moving bridgeport over soft ground

I finally got moved into my new house and the machines are nestled into the
garage. I have to move the lathe and bridgeport into the cellar. I have a
walk-in door to the basement but the problem is getting the stuff to the
door. There is about 40' of grass to move the stuff over. I moved the
bridgeport head and table on a skid by using rollers under it. It was quite
a job. I am leery of trying to move the base the same way. Any suggestions
on moving the base ? There is not enough room to get a large machine in to
carry it.
Thanks,
Bill W
Reply to
BW
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The usual method is to get a couple of sheets of plywood and lay one down, roll the machine along it, place the next one down and roll the machine onto it, trot around and grab the first one and carry it round front, etc.
Grant
BW wrote:
Reply to
Karen Story
Right! The only tricky part will be to keep the rollers from dropping down between the plywood sheets. Having the sheets run at an angle to the direction of motion would be a big help. If the ground is really soft, you could stitch a 2x4 under each junction, and it would just push into the earth and allow the sheets to stay together.
Jon
Reply to
Jon Elson
With the 2x4 you could nail the sheets so there would be no gap to drop a roller in.
Reply to
Nick Hull
You would have a hard time moving the sheet woun"t you.Why not just put the 2nd sheet under the 1st one ? Ray
Reply to
SMuel10363
2 lengths of angle iron with the v upwards, supported if needed (depends on how big the angle iron is, how soft the ground is) with scrap timber crossties. Then you can either lube the rails & bar the base along, or use rollers as per flat ground. Done this myself, it works quite well.
Assumes the ground is reasonably flat/level of course.
PDW
Reply to
Peter Wiley
Two sheets of 3/4" plywood. Lay the far one under the one the mill is on. Push to the new sheet, remove the old one, pry up the far end, stick the new sheet under the one the mill is on, move to this sheet and repeat. Takes more time to explain than to do.
Gunner
"In my humble opinion, the petty carping levied against Bush by the Democrats proves again, it is better to have your eye plucked out by an eagle than to be nibbled to death by ducks." - Norman Liebmann
Reply to
Gunner
No problem pulling out a few small nails, although I would use screws myself.
Reply to
Nick Hull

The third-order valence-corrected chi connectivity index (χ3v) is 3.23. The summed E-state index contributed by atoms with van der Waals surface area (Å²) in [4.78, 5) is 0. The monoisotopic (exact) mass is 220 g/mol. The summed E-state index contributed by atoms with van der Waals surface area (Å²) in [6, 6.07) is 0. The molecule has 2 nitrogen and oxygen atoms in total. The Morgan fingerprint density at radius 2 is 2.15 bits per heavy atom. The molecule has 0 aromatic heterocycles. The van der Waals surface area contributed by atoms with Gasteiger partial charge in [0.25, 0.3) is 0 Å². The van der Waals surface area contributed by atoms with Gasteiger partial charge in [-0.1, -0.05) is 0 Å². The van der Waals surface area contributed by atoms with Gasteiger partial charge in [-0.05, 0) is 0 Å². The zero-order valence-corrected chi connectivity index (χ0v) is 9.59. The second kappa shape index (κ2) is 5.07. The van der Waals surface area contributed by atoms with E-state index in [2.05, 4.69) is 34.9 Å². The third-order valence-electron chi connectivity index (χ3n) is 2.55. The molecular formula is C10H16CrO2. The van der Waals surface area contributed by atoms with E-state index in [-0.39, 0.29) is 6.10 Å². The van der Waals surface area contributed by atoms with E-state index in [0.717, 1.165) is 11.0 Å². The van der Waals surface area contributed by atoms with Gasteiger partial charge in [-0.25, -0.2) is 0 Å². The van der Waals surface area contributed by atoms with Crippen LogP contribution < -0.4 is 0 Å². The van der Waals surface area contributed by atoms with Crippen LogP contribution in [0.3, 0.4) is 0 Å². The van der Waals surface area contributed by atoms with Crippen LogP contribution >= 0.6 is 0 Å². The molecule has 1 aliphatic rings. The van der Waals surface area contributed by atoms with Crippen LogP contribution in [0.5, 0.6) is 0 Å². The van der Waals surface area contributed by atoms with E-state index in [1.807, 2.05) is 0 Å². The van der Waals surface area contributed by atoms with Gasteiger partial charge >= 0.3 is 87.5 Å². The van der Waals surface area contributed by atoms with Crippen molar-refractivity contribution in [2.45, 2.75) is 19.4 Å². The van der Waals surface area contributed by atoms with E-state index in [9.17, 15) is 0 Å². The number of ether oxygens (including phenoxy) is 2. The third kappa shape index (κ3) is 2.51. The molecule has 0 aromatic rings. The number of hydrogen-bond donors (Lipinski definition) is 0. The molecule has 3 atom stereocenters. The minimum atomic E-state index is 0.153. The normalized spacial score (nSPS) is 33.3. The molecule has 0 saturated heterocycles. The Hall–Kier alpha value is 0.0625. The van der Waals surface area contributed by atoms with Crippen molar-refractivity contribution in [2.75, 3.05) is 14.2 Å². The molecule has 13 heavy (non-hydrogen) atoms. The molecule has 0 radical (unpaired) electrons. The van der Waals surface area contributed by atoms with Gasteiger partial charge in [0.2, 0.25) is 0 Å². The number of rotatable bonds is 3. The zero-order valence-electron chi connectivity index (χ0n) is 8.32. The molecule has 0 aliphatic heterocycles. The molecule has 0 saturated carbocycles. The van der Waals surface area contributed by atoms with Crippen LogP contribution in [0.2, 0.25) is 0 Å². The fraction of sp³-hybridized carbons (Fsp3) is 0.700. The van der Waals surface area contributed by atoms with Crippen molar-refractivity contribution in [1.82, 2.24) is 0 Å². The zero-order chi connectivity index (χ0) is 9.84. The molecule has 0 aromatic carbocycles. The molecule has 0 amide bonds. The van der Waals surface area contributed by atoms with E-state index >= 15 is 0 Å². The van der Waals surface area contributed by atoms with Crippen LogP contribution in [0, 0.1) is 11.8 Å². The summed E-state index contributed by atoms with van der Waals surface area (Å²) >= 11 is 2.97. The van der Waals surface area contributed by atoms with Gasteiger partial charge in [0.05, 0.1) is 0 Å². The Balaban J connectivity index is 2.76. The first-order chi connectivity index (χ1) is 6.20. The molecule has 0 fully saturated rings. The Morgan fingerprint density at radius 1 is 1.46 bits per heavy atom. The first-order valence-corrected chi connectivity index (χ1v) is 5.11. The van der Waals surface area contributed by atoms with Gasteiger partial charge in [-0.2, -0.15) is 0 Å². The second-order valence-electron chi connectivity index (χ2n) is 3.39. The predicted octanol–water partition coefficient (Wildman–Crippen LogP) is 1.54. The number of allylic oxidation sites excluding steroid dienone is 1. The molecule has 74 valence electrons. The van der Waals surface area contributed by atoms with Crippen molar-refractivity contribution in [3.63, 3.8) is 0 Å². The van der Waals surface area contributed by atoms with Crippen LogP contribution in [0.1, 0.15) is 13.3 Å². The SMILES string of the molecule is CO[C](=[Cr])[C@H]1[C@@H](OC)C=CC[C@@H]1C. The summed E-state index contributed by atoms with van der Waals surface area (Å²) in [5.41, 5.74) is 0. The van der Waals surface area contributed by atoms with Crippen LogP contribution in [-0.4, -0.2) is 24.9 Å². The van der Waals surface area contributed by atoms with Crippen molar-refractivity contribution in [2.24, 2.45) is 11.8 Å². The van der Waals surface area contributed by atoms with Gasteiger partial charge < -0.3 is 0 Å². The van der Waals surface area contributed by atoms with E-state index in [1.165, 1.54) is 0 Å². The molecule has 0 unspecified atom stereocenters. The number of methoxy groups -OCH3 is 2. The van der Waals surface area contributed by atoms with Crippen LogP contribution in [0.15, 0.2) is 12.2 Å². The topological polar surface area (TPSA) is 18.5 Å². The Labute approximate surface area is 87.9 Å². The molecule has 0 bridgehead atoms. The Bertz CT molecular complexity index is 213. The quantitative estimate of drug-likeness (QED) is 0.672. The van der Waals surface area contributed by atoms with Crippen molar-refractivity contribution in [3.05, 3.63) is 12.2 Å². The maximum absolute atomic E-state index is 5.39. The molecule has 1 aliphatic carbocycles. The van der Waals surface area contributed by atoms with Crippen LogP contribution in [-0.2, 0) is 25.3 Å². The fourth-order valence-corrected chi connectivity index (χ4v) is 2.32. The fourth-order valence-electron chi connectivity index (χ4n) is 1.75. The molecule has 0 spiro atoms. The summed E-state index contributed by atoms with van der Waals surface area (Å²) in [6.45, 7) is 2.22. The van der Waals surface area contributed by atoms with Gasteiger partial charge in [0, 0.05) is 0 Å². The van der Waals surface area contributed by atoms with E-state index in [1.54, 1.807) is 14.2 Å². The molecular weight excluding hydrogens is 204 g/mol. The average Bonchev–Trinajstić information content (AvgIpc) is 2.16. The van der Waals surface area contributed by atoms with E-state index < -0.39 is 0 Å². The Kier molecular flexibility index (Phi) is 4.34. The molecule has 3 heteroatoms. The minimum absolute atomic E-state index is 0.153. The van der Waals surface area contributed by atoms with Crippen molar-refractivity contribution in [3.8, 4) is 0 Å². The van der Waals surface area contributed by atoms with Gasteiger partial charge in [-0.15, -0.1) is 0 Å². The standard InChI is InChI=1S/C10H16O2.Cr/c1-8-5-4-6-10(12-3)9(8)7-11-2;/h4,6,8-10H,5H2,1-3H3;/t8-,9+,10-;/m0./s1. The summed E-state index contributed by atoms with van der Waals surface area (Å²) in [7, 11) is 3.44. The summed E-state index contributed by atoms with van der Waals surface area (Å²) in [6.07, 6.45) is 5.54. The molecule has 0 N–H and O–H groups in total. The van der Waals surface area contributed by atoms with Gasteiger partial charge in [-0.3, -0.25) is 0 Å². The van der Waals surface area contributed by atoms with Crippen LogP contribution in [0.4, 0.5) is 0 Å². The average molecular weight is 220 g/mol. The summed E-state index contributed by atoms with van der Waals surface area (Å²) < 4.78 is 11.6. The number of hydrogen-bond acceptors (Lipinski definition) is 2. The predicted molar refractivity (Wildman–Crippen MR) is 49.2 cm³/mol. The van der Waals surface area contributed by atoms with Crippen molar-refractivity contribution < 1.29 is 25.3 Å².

If I can't come up with three sheets I look to zenith.
The plywood prices are terrible . I use to get large counter tops from dumpster diving. Their particle board , but 3/4 and laminated on the other side. After 911 everyone seemed to stop making major screw ups. I'm sure NAFTA didn't help.
Reply to
Sunworshipper
Just "underlap" the ends of the plywood.
-jc-
Reply to
John Chase
Where are you located? I've got this new knuckle-boom I'm itchin' to try out and my wife says I can't lift her car up with it!
james, Port Orchard (seattle), Washington, USA, Earth
Reply to
RainLover
Sorry, I am in Massachusetts.
The plywood sounds good. I've got the base on a new skid that I built and I'll get the plywood today and give it a go.
Thanks,
BW
Reply to
BW
Is that Can't (as in 'NO, and that's FINAL!'), or Can't (as in 'You don't have the proper straps, rigging and spreader bars yet, you might scratch the paint Honey Dear...')?
If it was the second answer, does she have a single sister? ;-P
-->--
Reply to
Bruce L. Bergman
Come on over to Issaquah! I'm moving in about a month and I've got a lathe that prolly weighs more than your wife's car that needs to be stuffed into a truck or something..
Oh, and here's the secret phrase you must learn in dealing with your wife on these matters: "Hey, what can go wrong?!"
Sometimes, this is followed shortly thereafter with another magical, secret phrase: "Hey, who knew?!" ;-)
Reply to
Doug Smith
"hey, hold my beer and watch this!"
Gunner
"In my humble opinion, the petty carping levied against Bush by the Democrats proves again, it is better to have your eye plucked out by an eagle than to be nibbled to death by ducks." - Norman Liebmann
Reply to
Gunner
NO! Never give up yer beer! Nothing good can come of this. I once fell down an entire flight of stairs without spilling a drop. Got a standing ovation from an admiring crowd for that one..
Of course, I was considerably younger then. Now, I'd probably get all banged up and stuff. Still wouldn't spill any beer tho..
They can take my beer when they can peel my cold dead fingers from around the can. ;-)
Reply to
Doug Smith
Don't tell me, you Consider the Red Green show to be a Religion? LOL
I'd move it, but you'd have to pay for gas and ferry to get me there and back! What's your guess on its weight?
James, Port Orchard.
Reply to
RainLover
Heh.. I have seen that show a few times and it has always made me laugh out loud.
Oh, I'd gladly pay more than that. I'm looking at a 24' truck with lift gate -- gotta see how much that lift gate can lift. If not enough (and I expect it won't be) I might just take you up on that!
Weight is 3,000 lbs for the lathe. The other tools are all sub-1000 pounders and, hence, no problem even for the lift gate thang.
Jeez, I kinda dread this move. What an ordeal. But the end result will be worth it..
Reply to
Doug Smith
Well, I usually charge $50/hour for me and the truck (plus ferry but fuel is included) I can lift 7,000 lbs up close and I'm not sure what the knuckle boom can lift 20' out, but if I can get close enough to your equipment I should be able to pick and set it on a truck easily... if you're not moving too far, we could strap them all to my truck and make moving IN at the new place a breeze....
Think of it as being a patron of the arts since I'm just trying to help pay for the truck that moves my sculpture around...
James, Port Orchard
Reply to
RainLover
plywood as above plus
formatting link
Reply to
Richard

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